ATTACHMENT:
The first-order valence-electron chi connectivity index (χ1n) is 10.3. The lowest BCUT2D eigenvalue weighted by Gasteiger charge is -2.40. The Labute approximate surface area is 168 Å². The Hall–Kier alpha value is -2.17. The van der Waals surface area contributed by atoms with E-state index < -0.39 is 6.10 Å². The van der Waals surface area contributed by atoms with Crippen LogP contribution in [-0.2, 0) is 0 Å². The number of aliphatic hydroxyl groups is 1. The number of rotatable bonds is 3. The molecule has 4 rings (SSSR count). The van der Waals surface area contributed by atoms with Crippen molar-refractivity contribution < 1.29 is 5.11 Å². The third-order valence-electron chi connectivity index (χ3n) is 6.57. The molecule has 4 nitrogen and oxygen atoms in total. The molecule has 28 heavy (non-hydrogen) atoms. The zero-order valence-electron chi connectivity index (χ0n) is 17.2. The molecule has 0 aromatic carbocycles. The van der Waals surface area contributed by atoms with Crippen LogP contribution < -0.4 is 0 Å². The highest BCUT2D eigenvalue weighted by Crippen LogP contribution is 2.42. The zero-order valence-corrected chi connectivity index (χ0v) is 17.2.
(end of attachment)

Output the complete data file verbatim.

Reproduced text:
The first-order valence-electron chi connectivity index (χ1n) is 10.3. The lowest BCUT2D eigenvalue weighted by Gasteiger charge is -2.40. The Labute approximate surface area is 168 Å². The Hall–Kier alpha value is -2.17. The van der Waals surface area contributed by atoms with E-state index < -0.39 is 6.10 Å². The van der Waals surface area contributed by atoms with Crippen LogP contribution in [-0.2, 0) is 0 Å². The number of aliphatic hydroxyl groups is 1. The number of rotatable bonds is 3. The molecule has 4 rings (SSSR count). The van der Waals surface area contributed by atoms with Crippen molar-refractivity contribution < 1.29 is 5.11 Å². The third-order valence-electron chi connectivity index (χ3n) is 6.57. The molecule has 4 nitrogen and oxygen atoms in total. The molecule has 28 heavy (non-hydrogen) atoms. The zero-order valence-electron chi connectivity index (χ0n) is 17.2. The molecule has 0 aromatic carbocycles. The van der Waals surface area contributed by atoms with Crippen LogP contribution < -0.4 is 0 Å². The highest BCUT2D eigenvalue weighted by Crippen LogP contribution is 2.42. The zero-order valence-corrected chi connectivity index (χ0v) is 17.2.